Farther down the Mosel Valley is Germany's oldest city, Trier. Its history boasts 1,300 years of Celtic residents before it became an ancient capital of Rome, Dom Trier, Germany's oldest Christian church, Porta Negra and the ancient Roman bath houses. Trier was founded in 16 B.C. by Augustus. Constantine built a basilica that was used as a throne room in ancient times. Karl Marx was also born in Trier.
Porta Negra is the only remaining gate out of four original that guarded the city in ancient times when it was walled in. It was built without any mortar. Only iron pegs hold the sandstone in place.
The Hauptmarkt (market) square is alive with flower peddlers, cafes, and fountains. St. Peter's fountain is a symbol of a thoughtful city government.
Weinstube Cafe inside the city square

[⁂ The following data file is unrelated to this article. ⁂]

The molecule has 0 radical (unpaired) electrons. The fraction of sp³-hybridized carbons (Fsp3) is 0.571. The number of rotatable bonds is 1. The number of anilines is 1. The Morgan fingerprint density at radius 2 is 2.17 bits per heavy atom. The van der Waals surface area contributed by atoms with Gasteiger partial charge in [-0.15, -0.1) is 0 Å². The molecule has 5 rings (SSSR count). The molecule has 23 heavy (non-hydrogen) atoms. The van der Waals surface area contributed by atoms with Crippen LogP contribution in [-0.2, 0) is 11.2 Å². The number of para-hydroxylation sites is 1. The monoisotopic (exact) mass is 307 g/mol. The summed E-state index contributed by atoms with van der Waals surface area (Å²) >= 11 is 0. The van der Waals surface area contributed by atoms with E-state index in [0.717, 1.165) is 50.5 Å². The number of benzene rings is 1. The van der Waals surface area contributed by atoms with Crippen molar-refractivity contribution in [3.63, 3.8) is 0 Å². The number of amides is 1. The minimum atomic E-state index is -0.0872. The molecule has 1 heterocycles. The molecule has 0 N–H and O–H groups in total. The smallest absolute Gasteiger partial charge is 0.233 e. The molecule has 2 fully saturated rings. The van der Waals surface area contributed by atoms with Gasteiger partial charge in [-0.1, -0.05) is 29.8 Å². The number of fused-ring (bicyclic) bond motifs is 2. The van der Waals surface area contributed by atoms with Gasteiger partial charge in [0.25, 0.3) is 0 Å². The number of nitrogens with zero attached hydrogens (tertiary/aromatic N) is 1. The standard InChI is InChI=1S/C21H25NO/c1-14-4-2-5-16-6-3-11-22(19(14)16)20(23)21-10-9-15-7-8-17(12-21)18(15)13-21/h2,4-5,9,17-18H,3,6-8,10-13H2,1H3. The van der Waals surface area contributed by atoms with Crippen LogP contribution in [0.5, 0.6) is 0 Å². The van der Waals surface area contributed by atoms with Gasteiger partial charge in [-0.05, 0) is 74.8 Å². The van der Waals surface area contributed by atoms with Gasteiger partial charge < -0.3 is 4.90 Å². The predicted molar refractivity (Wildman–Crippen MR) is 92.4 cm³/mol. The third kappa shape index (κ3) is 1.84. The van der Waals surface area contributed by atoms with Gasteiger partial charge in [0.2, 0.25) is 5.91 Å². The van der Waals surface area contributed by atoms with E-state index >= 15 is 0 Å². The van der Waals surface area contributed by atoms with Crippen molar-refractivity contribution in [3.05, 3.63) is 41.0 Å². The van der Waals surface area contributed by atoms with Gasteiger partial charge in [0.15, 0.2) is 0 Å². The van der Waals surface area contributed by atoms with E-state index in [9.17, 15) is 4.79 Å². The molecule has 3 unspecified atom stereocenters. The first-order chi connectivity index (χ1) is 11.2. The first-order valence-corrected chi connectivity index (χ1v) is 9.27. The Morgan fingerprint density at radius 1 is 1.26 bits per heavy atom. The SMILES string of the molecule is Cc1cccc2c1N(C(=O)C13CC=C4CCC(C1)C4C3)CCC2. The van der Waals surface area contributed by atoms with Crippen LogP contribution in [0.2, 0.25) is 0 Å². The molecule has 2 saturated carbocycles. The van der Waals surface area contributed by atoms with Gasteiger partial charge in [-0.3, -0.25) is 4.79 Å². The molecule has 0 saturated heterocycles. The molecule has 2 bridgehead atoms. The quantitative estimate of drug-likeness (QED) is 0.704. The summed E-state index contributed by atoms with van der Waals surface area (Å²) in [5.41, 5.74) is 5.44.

St. Peter's Fountain
A block away is the Dom Trier which was the seat of the archbishop. It is the oldest Christian Church of Germany and houses the Holy Robe, a tunic that is rumored to be owned by Jesus. It was bombed very badly during World War II and has been restored since then.
Three angels in the courtyard. They were my favorite piece
In the courtyard
Under the cross in the pulpit is the Holy Robe on display.
This ceiling was very detailed above the back of the nave
Constantine's basilica is also a few blocks away from the cathedral and adjoins St. Helena's palace. St. Helena was the mother of Constantine and legitimized Christianity in 312 AD
It was closed this day so we couldn't go inside
It is a very large, sturdy structure
The Palace connecting to the basilica
A lion, lady figurine
The last place we visited in Trier were the Roman bath houses. Only ruins today, they were the most intricate bath houses the Roman's ever built. They had a large amphitheater, two levels of subterranean baths and a large courtyard where games were played.
Oz standing next to the foot of Constantine's statue
The remaining ancient Roman bath house of Trier
Inside the under ground bath houses
Oz inside an amphitheater
Doing some modeling
This is where the Roman's held their concerts